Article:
On December 22, 1908, Giacomo Manzoni was born in Bergamo, Italy. As a young man, I infer that he took some courses in crafting wood and earned a degree or certificate in plastic art decoration. I believe that he pursued little formal training, but became adapt in sculpting wood. He traveled to Paris and to Milan in the early 1930s to learn more about the world of art and artists. In the 1930s, he began obtaining commissions to decorate chapels. He started to work in bronze. There was, in late medieval Italy, a tradition of presenting bronze sculptures on church doors. I infer that that art form had disappeared from the repertoire of Italian sculptors, but Giacomo Manzoi began to design church doors with bronze sculptures. I think doors he designed adorn St. Peter’s in the Vatican City and churches in Rotterdam and Salzburg. At some point he changed his surname from Manzoni to Manzū for reasons that I do not know. Passo de danza illustrates his talents as a sculptor, but his paintings are held by quite a few art museums in the United States and Europe.
Manzu spent some of World War II in Switzerland, I think, but returned to Italy after the war and than began to teach sculpture. Many of his works were religious, and at some point, he became friends with Pope Pius XII. He, apparently, won quite a few commissions from the Vatican for churches and chapels both in Italy and elsewhere. However, he was also a Communist and the Russian government awarded him the Lenin Peace Prize in 1961. He also won several prizes for the Italian government for his artistic contribution.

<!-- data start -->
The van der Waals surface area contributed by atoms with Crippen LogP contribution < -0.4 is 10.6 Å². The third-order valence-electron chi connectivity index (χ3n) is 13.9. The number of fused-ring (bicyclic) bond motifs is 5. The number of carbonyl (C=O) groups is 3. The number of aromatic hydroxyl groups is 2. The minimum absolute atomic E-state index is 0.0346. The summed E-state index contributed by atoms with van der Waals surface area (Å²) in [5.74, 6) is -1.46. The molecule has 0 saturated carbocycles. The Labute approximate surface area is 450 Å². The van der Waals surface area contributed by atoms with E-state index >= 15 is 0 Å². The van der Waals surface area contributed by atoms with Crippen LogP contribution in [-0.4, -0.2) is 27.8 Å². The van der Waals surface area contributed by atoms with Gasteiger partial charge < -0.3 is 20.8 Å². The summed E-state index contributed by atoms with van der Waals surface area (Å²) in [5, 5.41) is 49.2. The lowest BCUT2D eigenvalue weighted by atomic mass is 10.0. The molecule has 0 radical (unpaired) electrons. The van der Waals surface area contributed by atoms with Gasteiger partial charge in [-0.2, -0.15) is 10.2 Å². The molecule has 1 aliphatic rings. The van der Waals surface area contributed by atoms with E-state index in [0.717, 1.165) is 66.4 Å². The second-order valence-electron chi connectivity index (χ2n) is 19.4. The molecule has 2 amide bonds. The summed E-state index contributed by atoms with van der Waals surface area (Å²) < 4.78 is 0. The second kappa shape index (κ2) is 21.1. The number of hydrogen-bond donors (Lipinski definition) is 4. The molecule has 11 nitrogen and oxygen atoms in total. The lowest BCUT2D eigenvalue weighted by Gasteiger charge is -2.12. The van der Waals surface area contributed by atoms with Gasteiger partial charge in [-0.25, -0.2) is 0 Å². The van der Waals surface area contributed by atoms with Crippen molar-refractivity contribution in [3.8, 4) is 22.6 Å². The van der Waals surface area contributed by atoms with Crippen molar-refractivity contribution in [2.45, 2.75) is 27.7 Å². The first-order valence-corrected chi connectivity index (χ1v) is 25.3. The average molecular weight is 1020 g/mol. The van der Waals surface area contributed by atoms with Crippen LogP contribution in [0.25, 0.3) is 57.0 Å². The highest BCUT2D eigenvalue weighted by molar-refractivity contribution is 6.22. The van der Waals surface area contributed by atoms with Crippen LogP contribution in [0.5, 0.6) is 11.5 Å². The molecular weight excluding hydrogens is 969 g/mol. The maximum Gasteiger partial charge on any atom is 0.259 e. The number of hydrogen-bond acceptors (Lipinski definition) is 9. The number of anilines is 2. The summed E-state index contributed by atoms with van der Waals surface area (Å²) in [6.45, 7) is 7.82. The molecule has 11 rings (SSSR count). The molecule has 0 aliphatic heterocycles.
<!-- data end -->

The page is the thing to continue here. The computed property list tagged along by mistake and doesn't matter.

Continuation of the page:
In the late 1950s, I believe, Giacomo Manzu married Inge Schnasel. His wife, or his wife’s sister, Sonja Schnabel, served as a model for many of his later sculptures.
In the early 1960s, Giacoma Manzu, presumably with his wife, traveled to Detroit. I have seen suggestions that he came to work with and learn from the accomplished Detroit architect, Minoru Yamasaki. I have also read or heard suggestions that it was Yamasaki who invited Manzu to come from Italy to Detroit. Whatever the nature of their relationship, Yamasaki wished to add attractive sculptures to two of the building he was designing in Detroit in the early 1960s—the McGregor Conference Center on the Wayne State University campus and the Michigan Gas Company Building at Woodward and Jefferson.
Perhaps by this time, Yamasaki realized the limitations of the brutalist architectural style linked to Le Corbusier and clearly illustrated in the City-County Building designed by Harley, Ellington and Day at the corner of Woodward and Jefferson. There is no welcoming or attractive gound floor in the Coleman Young City County Building. When Yamasaki designed his building for Michigan Consolidated Gas just across Woodward, I infer that he wanted a much more attractive ground floor with an inviting entryway. Here is where the talents of Giacomo Manze are illustrated.
Using his wife as a model, he designed an eleven-foot-tall Passo di Danza (Dance Step) sculpture showing an extremely graceful ballet dancer on point while raising her hands over her head as she uncoils her long and senuous hair. Fortunately, this extremely graceful statue is surrounded by attractive flowers during the summer months.
While spending time in Detroit, Minory Yamasaki also had Giacomo Manzu design two small figures for the very appealing reflecting pond that Yamasaki design to adjoin the McGreagor Conference Center. These are known as the Nymph and the Faun.
After a long and productive career, Manzu died in Rome in 1991.
Sculptor: Giacoma Manzu
Date of installation: 1963
Use in 2010: Public Art
City of Detroit Designated Historic District: Not listed
State of Michigan Registry of Historic Sites: Not listed
National Registry of Historic Places: Not listed
Photograph: Ren Farley; November 10, 2010
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